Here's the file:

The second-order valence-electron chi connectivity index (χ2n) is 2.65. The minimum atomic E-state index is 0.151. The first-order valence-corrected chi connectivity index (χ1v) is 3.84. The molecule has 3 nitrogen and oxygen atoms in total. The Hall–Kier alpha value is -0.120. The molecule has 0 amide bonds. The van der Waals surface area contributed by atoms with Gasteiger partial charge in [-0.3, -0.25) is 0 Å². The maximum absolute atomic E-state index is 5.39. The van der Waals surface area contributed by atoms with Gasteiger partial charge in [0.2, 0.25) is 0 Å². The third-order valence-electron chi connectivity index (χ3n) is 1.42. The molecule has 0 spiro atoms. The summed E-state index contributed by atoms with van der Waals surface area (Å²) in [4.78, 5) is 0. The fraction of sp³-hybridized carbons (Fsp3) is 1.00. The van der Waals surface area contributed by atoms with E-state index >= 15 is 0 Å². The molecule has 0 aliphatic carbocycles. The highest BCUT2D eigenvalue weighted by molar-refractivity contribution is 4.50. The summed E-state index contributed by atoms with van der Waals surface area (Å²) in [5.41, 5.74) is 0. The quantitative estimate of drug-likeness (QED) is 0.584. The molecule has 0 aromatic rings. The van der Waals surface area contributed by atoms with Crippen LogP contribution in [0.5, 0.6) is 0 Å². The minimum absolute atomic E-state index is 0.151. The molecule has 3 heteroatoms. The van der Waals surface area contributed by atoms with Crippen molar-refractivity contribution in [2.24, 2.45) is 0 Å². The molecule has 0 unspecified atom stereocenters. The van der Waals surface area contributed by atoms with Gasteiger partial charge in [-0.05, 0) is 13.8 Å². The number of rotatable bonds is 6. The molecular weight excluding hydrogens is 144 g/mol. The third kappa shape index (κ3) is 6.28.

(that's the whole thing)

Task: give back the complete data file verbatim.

The second-order valence-electron chi connectivity index (χ2n) is 2.65. The minimum atomic E-state index is 0.151. The first-order valence-corrected chi connectivity index (χ1v) is 3.84. The molecule has 3 nitrogen and oxygen atoms in total. The Hall–Kier alpha value is -0.120. The molecule has 0 amide bonds. The van der Waals surface area contributed by atoms with Gasteiger partial charge in [-0.3, -0.25) is 0 Å². The maximum absolute atomic E-state index is 5.39. The van der Waals surface area contributed by atoms with Gasteiger partial charge in [0.2, 0.25) is 0 Å². The third-order valence-electron chi connectivity index (χ3n) is 1.42. The molecule has 0 spiro atoms. The summed E-state index contributed by atoms with van der Waals surface area (Å²) in [4.78, 5) is 0. The fraction of sp³-hybridized carbons (Fsp3) is 1.00. The van der Waals surface area contributed by atoms with E-state index >= 15 is 0 Å². The molecule has 0 aliphatic carbocycles. The highest BCUT2D eigenvalue weighted by molar-refractivity contribution is 4.50. The summed E-state index contributed by atoms with van der Waals surface area (Å²) in [5.41, 5.74) is 0. The quantitative estimate of drug-likeness (QED) is 0.584. The molecule has 0 aromatic rings. The van der Waals surface area contributed by atoms with Crippen LogP contribution in [0.5, 0.6) is 0 Å². The minimum absolute atomic E-state index is 0.151. The molecule has 3 heteroatoms. The van der Waals surface area contributed by atoms with Crippen molar-refractivity contribution in [2.24, 2.45) is 0 Å². The molecule has 0 unspecified atom stereocenters. The van der Waals surface area contributed by atoms with Gasteiger partial charge in [-0.05, 0) is 13.8 Å². The number of rotatable bonds is 6. The molecular weight excluding hydrogens is 144 g/mol. The third kappa shape index (κ3) is 6.28.